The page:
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Tire Pressure Monitoring System
Your vehicle is equipped with a Tire Pressure Monitor System (TPMS), which uses radio and sensor technology to check tire pressure levels in each of your installed tires. TPMS sensors monitor the air pressure in your vehicle's tires and transmit tire pressure readings to a receiver located in the vehicle. The TPMS is designed to alert the driver if a low tire pressure condition exists, and may also allow the driver to check tire pressure levels using the Driver Information Center (DIC).

When Your Vehicle Telltale Is On Continuously
One or more of your tires is significantly underinflated and requires immediate attention. Correct your tire pressures as soon as possible. It is not necessary to visit your dealer. Correcting the tire pressures will cause this light to go out (much like adding fuel to your vehicle causes your yellow Low Fuel light to go out.)

When Your Vehicle Telltale Flashes, And Then Is On Continuously
You may have a problem with your Tire Pressure Monitoring System. See your dealer for service.

If you have replaced your factory-installed tires or wheels, your TPM system may not be functioning properly. Check with your installer for compatibility.


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Rotating Your Tires
If you rotate your own tires or have them serviced at a facility that is not an authorized GM repair center, you should make sure that the tire pressure sensors are reset as outlined in your owner's guide. This will insure that the sensors in each tire represent the new tire positions. If this procedure is not followed it is likely that the readings in your OnStar Diagnostics Email and on the display in your vehicle may indicate the incorrect tire locations.


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Tire Pressure and Changing Temperatures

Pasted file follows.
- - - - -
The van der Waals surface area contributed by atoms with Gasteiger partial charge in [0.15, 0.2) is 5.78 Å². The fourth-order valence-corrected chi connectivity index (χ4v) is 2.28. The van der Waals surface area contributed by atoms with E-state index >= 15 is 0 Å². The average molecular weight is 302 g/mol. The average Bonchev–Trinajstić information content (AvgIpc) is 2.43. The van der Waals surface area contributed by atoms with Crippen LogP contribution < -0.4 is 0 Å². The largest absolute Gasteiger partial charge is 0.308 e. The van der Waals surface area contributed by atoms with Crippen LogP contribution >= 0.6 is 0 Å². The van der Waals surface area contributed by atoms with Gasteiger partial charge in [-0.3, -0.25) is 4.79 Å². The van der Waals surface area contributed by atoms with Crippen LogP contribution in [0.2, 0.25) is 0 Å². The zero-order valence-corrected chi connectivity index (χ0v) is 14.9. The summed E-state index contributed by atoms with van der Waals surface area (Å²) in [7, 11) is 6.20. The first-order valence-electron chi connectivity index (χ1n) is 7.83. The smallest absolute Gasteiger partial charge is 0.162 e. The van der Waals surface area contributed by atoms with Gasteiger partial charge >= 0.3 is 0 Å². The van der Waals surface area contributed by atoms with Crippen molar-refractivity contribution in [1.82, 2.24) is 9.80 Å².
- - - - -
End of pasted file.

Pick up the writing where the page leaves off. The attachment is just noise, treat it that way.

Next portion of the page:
Tire pressure can change over time as temperature changes. The pressure goes up as temperature goes up, and pressure goes down as temperature goes down. (A good rule of thumb is 1 psi for every 10įF.)

This can happen seasonally (from summer into fall), daily (from a cold night to a warmer afternoon), and while driving (the tires warm up as you drive).

You may notice during cooler weather conditions that the Low Tire Pressure indicator will appear when the vehicle is first started and then turn off as you start to drive. This is an early indicator that the pressure is getting low and tires need to be inflated to the proper pressure.



Low Tire Pressure Indicator


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Tire Pressure and Fuel Economy
Keeping your tires properly inflated can save up to 3% on gas mileage. For every 1 psi drop in pressure for all tires, drop your vehicle's gas mileage by 0.4%.


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Checking Your Tires
Tire pressure should be checked monthly and should only be adjusted on cold tires (when your vehicle has been parked for at least three hours or driven less than one mile).

Tire pressure information can be found on the tire placard, which is located on the pillar of the driver's door. Do NOT inflate the tires to the pressure value shown on your tire sidewall - that value is the Maximum Inflation Pressure for the tire. Your tire pressures should match the Cold Inflation Pressure shown on the placard label inside your front driver's door pillar.